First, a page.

But those factors govern the annual pay and salary numbers published by career development centers at every business school, too. As Kenneth Freeman, dean of Boston University’s School of Management, explains, “Rankings include starting salary among the metrics and many MBAs from higher ranked schools go into the higher paying finance and technology fields, with fewer taking lower paying roles in non-profits for example. Cost of living differences will impact and should benefit urban schools at least slightly, and the mix of international and domestic students likely also has an impact.”
Even accounting for those differences from school to school, Tuck’s Danos believes there are few, if any, other degrees with a better return-on-investment. “I know of no other educational experience that can match the total value proposition of a two-year full time MBA,” he maintains. “It is a transformative experience that enables an engineer to become a financier, a high school teacher to become a marketing executive, or an auditor to become a mergers and acquisition specialist for a top corporation. And the options available to graduates keep expanding globally and the monetary return remains strong. Our 2014 graduates have done exceptionally well in the marketplace, with 98% of them having job offers three months after graduation.”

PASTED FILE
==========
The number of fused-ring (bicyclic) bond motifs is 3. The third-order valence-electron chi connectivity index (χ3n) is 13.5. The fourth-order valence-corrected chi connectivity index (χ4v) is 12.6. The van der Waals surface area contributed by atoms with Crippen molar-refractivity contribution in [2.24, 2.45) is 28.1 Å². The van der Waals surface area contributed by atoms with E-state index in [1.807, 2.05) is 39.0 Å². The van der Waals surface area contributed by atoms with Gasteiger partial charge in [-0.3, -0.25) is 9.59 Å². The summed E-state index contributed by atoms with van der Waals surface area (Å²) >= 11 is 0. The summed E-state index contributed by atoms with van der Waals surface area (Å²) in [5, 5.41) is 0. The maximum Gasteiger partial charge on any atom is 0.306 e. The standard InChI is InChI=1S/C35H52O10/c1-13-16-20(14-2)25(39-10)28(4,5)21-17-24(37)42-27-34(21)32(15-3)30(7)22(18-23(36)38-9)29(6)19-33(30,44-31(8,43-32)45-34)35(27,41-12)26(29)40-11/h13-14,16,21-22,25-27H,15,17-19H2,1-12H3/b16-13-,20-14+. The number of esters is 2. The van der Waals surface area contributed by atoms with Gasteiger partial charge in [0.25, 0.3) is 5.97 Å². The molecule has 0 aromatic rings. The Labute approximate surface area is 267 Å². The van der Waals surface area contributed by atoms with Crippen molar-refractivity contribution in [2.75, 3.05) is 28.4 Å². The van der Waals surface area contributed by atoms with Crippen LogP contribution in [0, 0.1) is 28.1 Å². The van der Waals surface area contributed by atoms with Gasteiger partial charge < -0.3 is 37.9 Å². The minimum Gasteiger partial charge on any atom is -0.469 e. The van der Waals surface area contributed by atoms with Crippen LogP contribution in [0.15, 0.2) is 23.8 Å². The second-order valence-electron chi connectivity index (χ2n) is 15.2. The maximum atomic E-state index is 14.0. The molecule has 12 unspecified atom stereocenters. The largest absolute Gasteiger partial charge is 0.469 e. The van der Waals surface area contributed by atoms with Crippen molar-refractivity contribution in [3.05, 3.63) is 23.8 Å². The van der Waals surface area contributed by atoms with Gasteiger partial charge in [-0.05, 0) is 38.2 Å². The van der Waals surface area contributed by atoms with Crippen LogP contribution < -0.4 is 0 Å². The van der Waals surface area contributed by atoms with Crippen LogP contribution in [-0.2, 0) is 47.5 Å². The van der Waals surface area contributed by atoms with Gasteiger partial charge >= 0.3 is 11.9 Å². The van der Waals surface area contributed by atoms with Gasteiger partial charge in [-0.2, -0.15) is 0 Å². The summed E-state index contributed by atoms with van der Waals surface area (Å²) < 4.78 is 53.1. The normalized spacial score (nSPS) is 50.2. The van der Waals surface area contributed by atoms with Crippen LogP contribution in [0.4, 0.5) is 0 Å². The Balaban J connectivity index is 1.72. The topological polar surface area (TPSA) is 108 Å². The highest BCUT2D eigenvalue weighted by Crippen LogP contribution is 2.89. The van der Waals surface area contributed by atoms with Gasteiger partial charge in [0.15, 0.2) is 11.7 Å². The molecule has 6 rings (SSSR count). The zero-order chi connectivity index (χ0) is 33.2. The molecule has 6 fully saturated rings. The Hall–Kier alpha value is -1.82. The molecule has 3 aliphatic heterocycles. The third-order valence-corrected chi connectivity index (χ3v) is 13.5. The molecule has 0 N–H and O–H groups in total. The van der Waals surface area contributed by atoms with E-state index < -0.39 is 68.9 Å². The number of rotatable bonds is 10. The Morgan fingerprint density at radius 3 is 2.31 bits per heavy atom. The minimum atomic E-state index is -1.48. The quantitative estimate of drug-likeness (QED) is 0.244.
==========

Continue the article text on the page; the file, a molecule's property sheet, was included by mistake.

One other interesting side note to the numbers. In a number of cases, graduates from some schools were post significantly higher gains over the course of their 20-year careers to overcome lower starting salaries and bonuses. At the University of Georgia, for example, the Class of 2013 averaged just $86,096 in salary and bonus, the lowest starting pay of any of the 48 schools for which PayScale provided data. Yet, the 20-year pay number for MBAs from Georgia was $2,166,000, 30th best. No non-U.S. schools were included in the analysis because PayScale did not have adequate data to come up with estimates for those schools.
(See following page for the PayScale numbers on median 20-year salary and bonus for MBAs by school)